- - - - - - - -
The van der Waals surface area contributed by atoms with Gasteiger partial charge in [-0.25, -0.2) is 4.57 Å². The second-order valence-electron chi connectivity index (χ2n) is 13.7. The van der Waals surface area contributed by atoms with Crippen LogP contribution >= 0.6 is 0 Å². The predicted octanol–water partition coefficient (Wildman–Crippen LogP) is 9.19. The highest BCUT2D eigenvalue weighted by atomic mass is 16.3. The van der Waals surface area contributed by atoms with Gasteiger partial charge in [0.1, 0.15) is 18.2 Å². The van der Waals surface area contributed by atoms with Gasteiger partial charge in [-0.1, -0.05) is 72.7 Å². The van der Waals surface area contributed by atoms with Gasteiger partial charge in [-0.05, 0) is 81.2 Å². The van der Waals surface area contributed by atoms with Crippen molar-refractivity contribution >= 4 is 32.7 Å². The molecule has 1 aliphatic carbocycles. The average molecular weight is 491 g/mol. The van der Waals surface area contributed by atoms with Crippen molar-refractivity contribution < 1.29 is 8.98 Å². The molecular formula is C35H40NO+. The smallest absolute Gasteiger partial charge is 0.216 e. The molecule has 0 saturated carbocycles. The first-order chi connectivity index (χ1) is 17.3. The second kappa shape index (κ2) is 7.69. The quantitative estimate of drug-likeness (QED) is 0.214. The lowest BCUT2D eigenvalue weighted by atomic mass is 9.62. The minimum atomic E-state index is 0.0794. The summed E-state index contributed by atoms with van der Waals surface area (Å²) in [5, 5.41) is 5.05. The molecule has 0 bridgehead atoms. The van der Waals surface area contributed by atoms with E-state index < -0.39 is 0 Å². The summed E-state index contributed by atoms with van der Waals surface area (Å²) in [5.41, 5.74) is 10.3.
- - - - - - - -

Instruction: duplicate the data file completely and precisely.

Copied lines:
The van der Waals surface area contributed by atoms with Gasteiger partial charge in [-0.25, -0.2) is 4.57 Å². The second-order valence-electron chi connectivity index (χ2n) is 13.7. The van der Waals surface area contributed by atoms with Crippen LogP contribution >= 0.6 is 0 Å². The predicted octanol–water partition coefficient (Wildman–Crippen LogP) is 9.19. The highest BCUT2D eigenvalue weighted by atomic mass is 16.3. The van der Waals surface area contributed by atoms with Gasteiger partial charge in [0.1, 0.15) is 18.2 Å². The van der Waals surface area contributed by atoms with Gasteiger partial charge in [-0.1, -0.05) is 72.7 Å². The van der Waals surface area contributed by atoms with Gasteiger partial charge in [-0.05, 0) is 81.2 Å². The van der Waals surface area contributed by atoms with Crippen molar-refractivity contribution >= 4 is 32.7 Å². The molecule has 1 aliphatic carbocycles. The average molecular weight is 491 g/mol. The van der Waals surface area contributed by atoms with Crippen molar-refractivity contribution < 1.29 is 8.98 Å². The molecular formula is C35H40NO+. The smallest absolute Gasteiger partial charge is 0.216 e. The molecule has 0 saturated carbocycles. The first-order chi connectivity index (χ1) is 17.3. The second kappa shape index (κ2) is 7.69. The quantitative estimate of drug-likeness (QED) is 0.214. The lowest BCUT2D eigenvalue weighted by atomic mass is 9.62. The minimum atomic E-state index is 0.0794. The summed E-state index contributed by atoms with van der Waals surface area (Å²) in [5, 5.41) is 5.05. The molecule has 0 bridgehead atoms. The van der Waals surface area contributed by atoms with E-state index < -0.39 is 0 Å². The summed E-state index contributed by atoms with van der Waals surface area (Å²) in [5.41, 5.74) is 10.3.